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Touring Palm Springs's Under-Construction Sparrows Hotel, From the People Who Brought You the Korakia

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It's Palm Springs Modernism Week and we're touring a few of the beautiful buildings open to the public as part of the festivities. We've seen Frank Sinatra's old Twin Palms estate, Temple Isaiah, the super minimalist Jennings House, and the Dry Falls Alexander house.

[Photos by Elizabeth Daniels]

Driving driving down Palm Canyon Drive, between the The Ace and Saguaro, two of the hippest hotels in town, you will see a mysterious sign with two little birds drawn on it and think, what is that? Although still under construction with plans to open by summer, the Sparrows Hotel already looks like something only insiders know about. The proprietors are Doug and Josie Smith, the founders of the famed Korakia Hotel--they built a cult following there and sold it to the Makar Group in 2007. The couple now splits their time between Palm Springs and their antebellum plantation in New Orleans, after moving back from Portugal in 2009. Because of their peripatetic lifestyle and friends, they hope Sparrows will draw a creative, international crowd (like the Korakia did).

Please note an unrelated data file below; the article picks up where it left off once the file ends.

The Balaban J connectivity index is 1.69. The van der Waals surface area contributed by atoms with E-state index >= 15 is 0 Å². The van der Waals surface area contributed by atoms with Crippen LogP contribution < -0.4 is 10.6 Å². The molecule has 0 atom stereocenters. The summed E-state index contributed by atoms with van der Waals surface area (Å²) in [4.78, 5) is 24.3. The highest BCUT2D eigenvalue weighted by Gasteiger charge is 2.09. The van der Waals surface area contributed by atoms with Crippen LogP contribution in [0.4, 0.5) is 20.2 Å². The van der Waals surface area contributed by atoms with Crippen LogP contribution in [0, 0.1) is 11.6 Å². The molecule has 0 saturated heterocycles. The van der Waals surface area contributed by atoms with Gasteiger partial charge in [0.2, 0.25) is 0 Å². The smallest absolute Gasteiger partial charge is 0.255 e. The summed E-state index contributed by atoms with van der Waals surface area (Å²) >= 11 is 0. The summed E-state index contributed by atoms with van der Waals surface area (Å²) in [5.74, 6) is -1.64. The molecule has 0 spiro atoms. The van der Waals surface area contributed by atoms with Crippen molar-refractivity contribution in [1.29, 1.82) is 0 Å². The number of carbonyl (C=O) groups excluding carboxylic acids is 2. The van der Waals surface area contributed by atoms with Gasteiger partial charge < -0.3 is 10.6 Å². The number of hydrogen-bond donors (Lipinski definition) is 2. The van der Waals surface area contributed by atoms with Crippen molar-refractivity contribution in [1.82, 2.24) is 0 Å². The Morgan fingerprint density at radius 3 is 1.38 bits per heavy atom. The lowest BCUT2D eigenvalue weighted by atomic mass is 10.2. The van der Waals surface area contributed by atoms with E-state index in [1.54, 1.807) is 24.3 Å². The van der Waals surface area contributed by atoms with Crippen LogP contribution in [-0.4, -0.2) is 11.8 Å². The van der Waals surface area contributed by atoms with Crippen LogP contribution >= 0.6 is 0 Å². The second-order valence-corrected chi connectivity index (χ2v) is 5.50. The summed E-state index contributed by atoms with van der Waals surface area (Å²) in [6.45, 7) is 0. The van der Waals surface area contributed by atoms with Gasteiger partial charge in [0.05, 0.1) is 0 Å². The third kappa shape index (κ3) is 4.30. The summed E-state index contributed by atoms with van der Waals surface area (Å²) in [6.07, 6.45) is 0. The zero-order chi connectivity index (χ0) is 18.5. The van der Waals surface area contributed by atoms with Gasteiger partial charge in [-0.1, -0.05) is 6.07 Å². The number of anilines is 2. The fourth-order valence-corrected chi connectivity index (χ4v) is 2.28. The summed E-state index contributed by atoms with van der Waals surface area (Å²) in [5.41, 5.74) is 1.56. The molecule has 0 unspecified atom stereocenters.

With very limited publicity and word-of-mouth advertising, the goal is to make a modern, rustic, communal atmosphere with informal group activities that include tennis, horseshoes, and swimming. Each room with have its own campfire outside. It will have 20 rooms and prices will start at $100 and go up to $175, including breakfast. Children are discouraged but dogs are welcomed.

The structure of the hotel was built in the '50s but it's been taken down to its bones and completely rebuilt. There will be rusted tin roofs on all the buildings and many of the rooms will have built-in redwood furniture--the style throughout will end up being something like a Japanese summer camp in the Hamptons.

The barn, kept in its original red hue, will house the restaurant and bar and be the main hangout space. There will be a stone pizza oven adjacent to the kitchen, and a garden is being planted to provide fresh produce.

This is truly a first look and the website is not operating yet, but soon reservations will be available. If the Korakia is any indication, book ahead. --Elizabeth Daniels
· Modernism Week Archives [Curbed LA]